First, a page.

**Problem of the Week**

**Math Club**

**BUGCAT 2020**

**Zassenhaus Conference**

**Hilton Memorial Lecture**

seminars:arit:arit_spring2015

**February 9**

: Alexander Borisov (Binghamton University)*Speaker*

: Riemann-Roch Theorem of Tate and van der Geer-Schoof, and Arakelov geometry*Title*

: Arakelov geometry provides a way to “compactify” arithmetic varieties, by using techniques from analysis “at infinity”. An older theory of Tate, refined by van der Geer and Schoof, provides similar, but deeper results in dimension one (i.e. algebraic number fields). I will give an introduction to both theories and make a case for the existence of a unified theory of “heat transfer on arithmetic varieties”.*Abstract*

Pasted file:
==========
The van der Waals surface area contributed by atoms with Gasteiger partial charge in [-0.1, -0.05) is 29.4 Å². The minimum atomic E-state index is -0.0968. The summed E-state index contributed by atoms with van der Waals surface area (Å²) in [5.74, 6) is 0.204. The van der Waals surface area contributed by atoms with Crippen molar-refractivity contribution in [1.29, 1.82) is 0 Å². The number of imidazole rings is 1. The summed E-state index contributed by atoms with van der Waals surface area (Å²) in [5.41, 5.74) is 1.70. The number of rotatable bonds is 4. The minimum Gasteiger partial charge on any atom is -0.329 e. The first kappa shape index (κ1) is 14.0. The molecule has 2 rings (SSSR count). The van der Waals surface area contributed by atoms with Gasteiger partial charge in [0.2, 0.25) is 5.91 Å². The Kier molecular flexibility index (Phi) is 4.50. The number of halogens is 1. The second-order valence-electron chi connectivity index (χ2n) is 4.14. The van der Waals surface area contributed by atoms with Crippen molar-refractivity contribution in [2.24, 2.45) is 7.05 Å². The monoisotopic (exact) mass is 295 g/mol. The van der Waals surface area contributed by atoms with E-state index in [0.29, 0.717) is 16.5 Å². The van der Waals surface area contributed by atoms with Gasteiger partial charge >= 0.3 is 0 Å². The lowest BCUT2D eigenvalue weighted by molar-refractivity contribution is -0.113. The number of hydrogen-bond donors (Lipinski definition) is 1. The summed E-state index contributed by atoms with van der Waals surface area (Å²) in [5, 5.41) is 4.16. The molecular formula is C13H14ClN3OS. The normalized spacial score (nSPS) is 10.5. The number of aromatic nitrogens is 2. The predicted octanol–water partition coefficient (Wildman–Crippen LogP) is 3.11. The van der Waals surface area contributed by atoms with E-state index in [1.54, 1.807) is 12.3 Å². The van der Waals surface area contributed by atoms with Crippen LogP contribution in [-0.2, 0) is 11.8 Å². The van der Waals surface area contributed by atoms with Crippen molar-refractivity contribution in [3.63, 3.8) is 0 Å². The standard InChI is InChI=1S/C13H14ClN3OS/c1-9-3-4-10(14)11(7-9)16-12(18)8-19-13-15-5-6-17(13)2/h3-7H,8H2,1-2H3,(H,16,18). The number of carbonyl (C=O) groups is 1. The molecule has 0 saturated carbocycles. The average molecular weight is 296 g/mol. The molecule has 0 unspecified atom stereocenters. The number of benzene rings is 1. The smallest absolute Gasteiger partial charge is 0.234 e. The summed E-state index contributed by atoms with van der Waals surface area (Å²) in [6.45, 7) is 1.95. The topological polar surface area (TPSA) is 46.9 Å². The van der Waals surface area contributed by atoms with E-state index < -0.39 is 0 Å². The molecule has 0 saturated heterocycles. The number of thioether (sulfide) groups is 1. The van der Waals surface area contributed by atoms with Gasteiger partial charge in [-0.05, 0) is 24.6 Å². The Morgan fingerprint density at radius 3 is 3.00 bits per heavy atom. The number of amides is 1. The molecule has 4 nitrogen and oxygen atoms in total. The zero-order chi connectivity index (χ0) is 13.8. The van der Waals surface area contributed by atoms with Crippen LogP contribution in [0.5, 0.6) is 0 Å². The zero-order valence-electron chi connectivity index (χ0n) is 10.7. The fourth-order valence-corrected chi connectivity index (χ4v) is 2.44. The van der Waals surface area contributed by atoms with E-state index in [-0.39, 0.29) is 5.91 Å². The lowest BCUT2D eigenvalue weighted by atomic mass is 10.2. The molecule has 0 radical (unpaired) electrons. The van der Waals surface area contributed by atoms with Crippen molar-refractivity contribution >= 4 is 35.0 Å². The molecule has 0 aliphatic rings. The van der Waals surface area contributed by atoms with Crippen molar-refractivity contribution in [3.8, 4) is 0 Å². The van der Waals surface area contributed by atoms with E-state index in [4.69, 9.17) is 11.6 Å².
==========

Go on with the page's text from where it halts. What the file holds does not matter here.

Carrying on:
**February 16**

: Alexander Borisov (Binghamton University)*Speaker*

: Riemann-Roch Theorem of Tate and van der Geer-Schoof, and Arakelov geometry, Part 2*Title*

: This is the continuation of the February 9 talk, with the emphasis on the details of the arithmetic cohomology theory.*Abstract*

**March 2**

: Alexander Borisov (Binghamton University)*Speaker*

: Stein factorizations of resolutions of Keller maps with the P^2 target*Title*

: Keller maps are polynomial self-maps of an affine complex space that have constant non-zero jacobian and are not invertible. The Jacobian Conjecture asserts that such maps do not exist, and most approaches it concentrate on studying various properties of these possible counterexamples. I will describe the results and proofs of my recent paper on the subject. A major part of the talk will be a crash course in the classical theory of curves on algebraic surfaces: divisor classes, intersection form, canonical class, adjunction formula, etc.*Abstract*

**March 9**